We are definitely serious about our business! And I still have as much fun as when it was just a hobby'!”

Like Deb and Fields of Ambrosia on Facebook


Roslyne Johnson of MayaIndia in Hempstead, New York said

“I take my business seriously, although currently employed full time. I am blessed to be able to fund my business with my income, eliminating the need for bank loans. I will say though, sometimes my job gets in the way of my business- but I keep moving forward.”

Like Roslyne and MayaIndia on Facebook


Dominique Harris of All Things O Natural in Atlanta, Georgia said

“I turned down a recent opportunity to return to the Interior Design field to manage another Interior Design Gallery and passed along an awesome freelance design customer to a friend. My husband left his career in restaurant management to invest full time in our business. We home school our four kids so that we can be flexible to travel to shows if need be. We're pretty serious.

We're constantly strategizing on our future vision for our company. Investing, strategizing, seeking out business consultation to help us continue to move forward, visualizing and goal setting moves this wayyy beyond the world of hobby.”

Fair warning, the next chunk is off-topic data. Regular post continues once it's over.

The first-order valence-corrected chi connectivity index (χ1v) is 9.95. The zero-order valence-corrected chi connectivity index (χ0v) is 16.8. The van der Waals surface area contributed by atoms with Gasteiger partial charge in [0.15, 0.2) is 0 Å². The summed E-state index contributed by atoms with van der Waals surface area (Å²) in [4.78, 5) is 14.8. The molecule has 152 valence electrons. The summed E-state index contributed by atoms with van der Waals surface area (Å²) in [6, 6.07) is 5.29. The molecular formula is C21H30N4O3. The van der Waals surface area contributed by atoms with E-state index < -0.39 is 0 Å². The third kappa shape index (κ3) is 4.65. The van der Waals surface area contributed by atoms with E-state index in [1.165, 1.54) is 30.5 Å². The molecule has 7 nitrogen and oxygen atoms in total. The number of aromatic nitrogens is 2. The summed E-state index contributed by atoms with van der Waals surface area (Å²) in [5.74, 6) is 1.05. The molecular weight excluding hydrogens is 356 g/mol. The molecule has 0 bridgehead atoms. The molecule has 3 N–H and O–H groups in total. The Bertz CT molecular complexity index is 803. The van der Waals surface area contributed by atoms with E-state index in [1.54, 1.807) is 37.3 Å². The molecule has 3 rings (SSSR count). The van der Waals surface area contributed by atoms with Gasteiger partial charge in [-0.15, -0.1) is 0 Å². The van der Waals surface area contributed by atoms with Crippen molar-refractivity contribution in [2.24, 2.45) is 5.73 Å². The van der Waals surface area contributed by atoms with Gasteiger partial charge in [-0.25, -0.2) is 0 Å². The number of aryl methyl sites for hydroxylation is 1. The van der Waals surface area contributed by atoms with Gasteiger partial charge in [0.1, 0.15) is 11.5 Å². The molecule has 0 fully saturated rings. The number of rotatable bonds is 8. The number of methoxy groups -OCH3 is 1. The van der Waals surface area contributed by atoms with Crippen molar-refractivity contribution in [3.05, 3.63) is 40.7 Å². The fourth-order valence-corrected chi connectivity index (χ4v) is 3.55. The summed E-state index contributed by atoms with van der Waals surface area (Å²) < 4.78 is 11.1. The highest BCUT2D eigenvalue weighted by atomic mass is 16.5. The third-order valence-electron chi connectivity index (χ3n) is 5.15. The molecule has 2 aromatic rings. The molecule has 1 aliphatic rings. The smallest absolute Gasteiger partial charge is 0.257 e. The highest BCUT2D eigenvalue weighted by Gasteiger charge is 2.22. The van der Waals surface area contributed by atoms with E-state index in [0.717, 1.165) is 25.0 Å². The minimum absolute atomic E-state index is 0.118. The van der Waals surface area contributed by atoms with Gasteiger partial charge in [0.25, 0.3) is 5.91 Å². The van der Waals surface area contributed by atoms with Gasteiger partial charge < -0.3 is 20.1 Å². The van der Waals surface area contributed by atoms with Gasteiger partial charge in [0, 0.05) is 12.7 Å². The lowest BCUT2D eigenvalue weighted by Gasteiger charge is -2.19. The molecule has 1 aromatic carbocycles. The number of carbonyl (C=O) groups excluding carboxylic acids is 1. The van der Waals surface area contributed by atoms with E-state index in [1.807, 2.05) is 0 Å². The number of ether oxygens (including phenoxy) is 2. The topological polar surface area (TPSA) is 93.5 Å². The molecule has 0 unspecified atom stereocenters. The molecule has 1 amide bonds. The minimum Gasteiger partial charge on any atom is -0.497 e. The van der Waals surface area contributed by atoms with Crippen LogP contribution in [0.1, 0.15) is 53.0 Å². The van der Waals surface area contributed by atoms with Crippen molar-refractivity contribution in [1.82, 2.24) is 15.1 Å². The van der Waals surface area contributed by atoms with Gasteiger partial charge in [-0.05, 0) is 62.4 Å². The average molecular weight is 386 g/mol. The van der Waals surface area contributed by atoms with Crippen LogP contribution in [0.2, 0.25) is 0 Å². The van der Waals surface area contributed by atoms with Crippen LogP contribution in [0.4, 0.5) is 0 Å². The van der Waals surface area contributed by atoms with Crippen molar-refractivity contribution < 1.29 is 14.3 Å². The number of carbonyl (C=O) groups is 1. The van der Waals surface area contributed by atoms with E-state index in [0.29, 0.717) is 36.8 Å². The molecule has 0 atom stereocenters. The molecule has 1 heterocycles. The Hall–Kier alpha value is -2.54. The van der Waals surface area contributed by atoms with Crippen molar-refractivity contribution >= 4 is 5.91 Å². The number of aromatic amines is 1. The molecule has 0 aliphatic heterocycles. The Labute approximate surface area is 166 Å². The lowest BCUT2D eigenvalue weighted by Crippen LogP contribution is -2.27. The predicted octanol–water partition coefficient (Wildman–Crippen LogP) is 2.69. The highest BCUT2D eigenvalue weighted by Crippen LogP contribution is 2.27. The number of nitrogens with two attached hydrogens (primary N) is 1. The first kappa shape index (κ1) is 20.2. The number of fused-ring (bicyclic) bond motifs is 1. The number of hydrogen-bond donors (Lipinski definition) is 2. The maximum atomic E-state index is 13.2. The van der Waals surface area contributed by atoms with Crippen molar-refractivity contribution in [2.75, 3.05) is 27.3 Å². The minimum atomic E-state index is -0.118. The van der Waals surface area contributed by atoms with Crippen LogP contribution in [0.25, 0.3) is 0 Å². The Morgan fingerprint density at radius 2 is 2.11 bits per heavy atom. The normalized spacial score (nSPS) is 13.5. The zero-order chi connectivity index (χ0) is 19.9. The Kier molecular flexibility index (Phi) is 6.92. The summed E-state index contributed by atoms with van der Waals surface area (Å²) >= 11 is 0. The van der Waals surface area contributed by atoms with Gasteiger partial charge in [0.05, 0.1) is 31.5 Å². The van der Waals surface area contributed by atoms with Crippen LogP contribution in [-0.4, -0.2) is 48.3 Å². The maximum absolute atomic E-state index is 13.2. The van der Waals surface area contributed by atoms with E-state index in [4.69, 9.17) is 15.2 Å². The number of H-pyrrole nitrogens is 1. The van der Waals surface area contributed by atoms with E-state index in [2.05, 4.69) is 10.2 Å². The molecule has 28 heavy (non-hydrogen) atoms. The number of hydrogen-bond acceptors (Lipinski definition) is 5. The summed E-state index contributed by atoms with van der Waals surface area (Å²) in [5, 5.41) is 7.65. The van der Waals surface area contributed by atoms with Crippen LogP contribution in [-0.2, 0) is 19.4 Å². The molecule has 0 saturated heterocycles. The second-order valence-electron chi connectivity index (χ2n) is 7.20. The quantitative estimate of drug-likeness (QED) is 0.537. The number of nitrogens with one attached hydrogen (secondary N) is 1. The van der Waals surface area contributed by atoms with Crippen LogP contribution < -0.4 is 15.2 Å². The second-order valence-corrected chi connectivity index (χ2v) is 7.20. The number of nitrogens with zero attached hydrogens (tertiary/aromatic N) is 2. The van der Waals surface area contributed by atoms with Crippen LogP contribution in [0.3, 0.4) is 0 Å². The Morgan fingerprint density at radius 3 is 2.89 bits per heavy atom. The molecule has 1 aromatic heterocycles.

Like Dominique and All Things O Natural on Facebook


Kirsten Connor at Flourish Body Care in Woodstock, Vermont said

“In 2003 I used all of the money from my divorce settlement to move to Vermont with my 3 young (under age 8) children with the idea to teach myself to make soap and open a shop. I was an only parent and didn't feel I could teach kindergarten anymore and give my kids the attention they needed and I wanted to do something creative. I very quickly realized I would have to learn to make more than just soap to pay the rent and have money to live.

I grew that business to having a retail store, providing an amenity line to local hotels and some wholesale accounts and renting a 3,000 square foot workshop. When the economy turned I decided to get out of the retail end and focus on wholesale and downsized my workshop by purchasing a duplex farm house(one side for making product).